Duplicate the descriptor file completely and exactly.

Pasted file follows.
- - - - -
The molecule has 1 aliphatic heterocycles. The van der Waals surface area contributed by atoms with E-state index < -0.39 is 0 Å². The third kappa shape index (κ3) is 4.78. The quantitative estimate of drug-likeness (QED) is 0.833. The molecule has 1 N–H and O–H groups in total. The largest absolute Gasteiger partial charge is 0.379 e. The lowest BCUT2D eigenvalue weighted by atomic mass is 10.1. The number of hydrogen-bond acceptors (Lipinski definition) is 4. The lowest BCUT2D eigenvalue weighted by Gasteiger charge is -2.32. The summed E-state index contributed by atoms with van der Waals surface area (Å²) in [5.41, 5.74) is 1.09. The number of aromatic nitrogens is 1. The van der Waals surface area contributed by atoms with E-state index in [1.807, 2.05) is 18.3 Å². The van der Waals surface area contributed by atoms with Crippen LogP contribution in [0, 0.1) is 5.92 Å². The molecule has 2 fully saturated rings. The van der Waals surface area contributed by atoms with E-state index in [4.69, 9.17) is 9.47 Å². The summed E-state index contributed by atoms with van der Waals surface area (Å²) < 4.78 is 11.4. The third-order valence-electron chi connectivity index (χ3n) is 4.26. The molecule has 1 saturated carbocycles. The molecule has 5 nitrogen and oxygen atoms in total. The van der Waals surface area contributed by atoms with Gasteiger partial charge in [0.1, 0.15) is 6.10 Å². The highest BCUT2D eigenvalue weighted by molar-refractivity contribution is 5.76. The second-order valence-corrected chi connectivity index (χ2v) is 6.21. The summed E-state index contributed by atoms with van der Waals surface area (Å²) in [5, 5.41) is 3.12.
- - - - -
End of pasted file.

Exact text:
The molecule has 1 aliphatic heterocycles. The van der Waals surface area contributed by atoms with E-state index < -0.39 is 0 Å². The third kappa shape index (κ3) is 4.78. The quantitative estimate of drug-likeness (QED) is 0.833. The molecule has 1 N–H and O–H groups in total. The largest absolute Gasteiger partial charge is 0.379 e. The lowest BCUT2D eigenvalue weighted by atomic mass is 10.1. The number of hydrogen-bond acceptors (Lipinski definition) is 4. The lowest BCUT2D eigenvalue weighted by Gasteiger charge is -2.32. The summed E-state index contributed by atoms with van der Waals surface area (Å²) in [5.41, 5.74) is 1.09. The number of aromatic nitrogens is 1. The van der Waals surface area contributed by atoms with E-state index in [1.807, 2.05) is 18.3 Å². The van der Waals surface area contributed by atoms with Crippen LogP contribution in [0, 0.1) is 5.92 Å². The molecule has 2 fully saturated rings. The van der Waals surface area contributed by atoms with E-state index in [4.69, 9.17) is 9.47 Å². The summed E-state index contributed by atoms with van der Waals surface area (Å²) < 4.78 is 11.4. The third-order valence-electron chi connectivity index (χ3n) is 4.26. The molecule has 1 saturated carbocycles. The molecule has 5 nitrogen and oxygen atoms in total. The van der Waals surface area contributed by atoms with Gasteiger partial charge in [0.1, 0.15) is 6.10 Å². The highest BCUT2D eigenvalue weighted by molar-refractivity contribution is 5.76. The second-order valence-corrected chi connectivity index (χ2v) is 6.21. The summed E-state index contributed by atoms with van der Waals surface area (Å²) in [5, 5.41) is 3.12.